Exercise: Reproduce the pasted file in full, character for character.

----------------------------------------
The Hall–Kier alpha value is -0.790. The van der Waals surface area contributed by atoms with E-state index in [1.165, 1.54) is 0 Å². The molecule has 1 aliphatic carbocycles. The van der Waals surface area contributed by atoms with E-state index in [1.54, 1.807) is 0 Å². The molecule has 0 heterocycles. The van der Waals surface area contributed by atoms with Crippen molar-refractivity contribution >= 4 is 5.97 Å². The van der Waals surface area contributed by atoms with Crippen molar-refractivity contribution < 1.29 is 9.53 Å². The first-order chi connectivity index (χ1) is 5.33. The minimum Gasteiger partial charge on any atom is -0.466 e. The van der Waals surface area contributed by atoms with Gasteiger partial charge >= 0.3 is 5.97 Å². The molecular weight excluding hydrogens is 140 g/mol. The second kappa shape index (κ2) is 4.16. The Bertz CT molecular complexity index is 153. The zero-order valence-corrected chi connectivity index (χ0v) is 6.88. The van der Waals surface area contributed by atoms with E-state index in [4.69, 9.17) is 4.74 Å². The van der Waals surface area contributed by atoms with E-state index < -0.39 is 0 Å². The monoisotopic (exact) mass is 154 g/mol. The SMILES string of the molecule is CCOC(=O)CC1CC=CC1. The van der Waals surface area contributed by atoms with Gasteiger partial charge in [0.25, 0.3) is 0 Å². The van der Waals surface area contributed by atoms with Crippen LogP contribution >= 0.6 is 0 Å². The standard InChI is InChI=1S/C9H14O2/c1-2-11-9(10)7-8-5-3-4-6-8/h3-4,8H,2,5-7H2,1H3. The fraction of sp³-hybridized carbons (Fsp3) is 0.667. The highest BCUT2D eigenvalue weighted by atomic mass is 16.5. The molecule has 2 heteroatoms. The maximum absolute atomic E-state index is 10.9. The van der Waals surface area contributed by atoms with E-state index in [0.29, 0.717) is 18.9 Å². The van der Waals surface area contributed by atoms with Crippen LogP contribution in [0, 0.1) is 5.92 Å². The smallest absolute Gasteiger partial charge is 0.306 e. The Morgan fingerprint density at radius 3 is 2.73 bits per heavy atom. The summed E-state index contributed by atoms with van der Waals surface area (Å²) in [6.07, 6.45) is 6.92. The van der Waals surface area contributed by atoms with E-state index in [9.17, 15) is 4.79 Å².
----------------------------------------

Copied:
The Hall–Kier alpha value is -0.790. The van der Waals surface area contributed by atoms with E-state index in [1.165, 1.54) is 0 Å². The molecule has 1 aliphatic carbocycles. The van der Waals surface area contributed by atoms with E-state index in [1.54, 1.807) is 0 Å². The molecule has 0 heterocycles. The van der Waals surface area contributed by atoms with Crippen molar-refractivity contribution >= 4 is 5.97 Å². The van der Waals surface area contributed by atoms with Crippen molar-refractivity contribution < 1.29 is 9.53 Å². The first-order chi connectivity index (χ1) is 5.33. The minimum Gasteiger partial charge on any atom is -0.466 e. The van der Waals surface area contributed by atoms with Gasteiger partial charge >= 0.3 is 5.97 Å². The molecular weight excluding hydrogens is 140 g/mol. The second kappa shape index (κ2) is 4.16. The Bertz CT molecular complexity index is 153. The zero-order valence-corrected chi connectivity index (χ0v) is 6.88. The van der Waals surface area contributed by atoms with E-state index in [4.69, 9.17) is 4.74 Å². The van der Waals surface area contributed by atoms with E-state index < -0.39 is 0 Å². The monoisotopic (exact) mass is 154 g/mol. The SMILES string of the molecule is CCOC(=O)CC1CC=CC1. The van der Waals surface area contributed by atoms with Gasteiger partial charge in [0.25, 0.3) is 0 Å². The van der Waals surface area contributed by atoms with Crippen LogP contribution >= 0.6 is 0 Å². The standard InChI is InChI=1S/C9H14O2/c1-2-11-9(10)7-8-5-3-4-6-8/h3-4,8H,2,5-7H2,1H3. The fraction of sp³-hybridized carbons (Fsp3) is 0.667. The highest BCUT2D eigenvalue weighted by atomic mass is 16.5. The molecule has 2 heteroatoms. The maximum absolute atomic E-state index is 10.9. The van der Waals surface area contributed by atoms with E-state index in [0.29, 0.717) is 18.9 Å². The van der Waals surface area contributed by atoms with Crippen LogP contribution in [0, 0.1) is 5.92 Å². The smallest absolute Gasteiger partial charge is 0.306 e. The Morgan fingerprint density at radius 3 is 2.73 bits per heavy atom. The summed E-state index contributed by atoms with van der Waals surface area (Å²) in [6.07, 6.45) is 6.92. The van der Waals surface area contributed by atoms with E-state index in [9.17, 15) is 4.79 Å².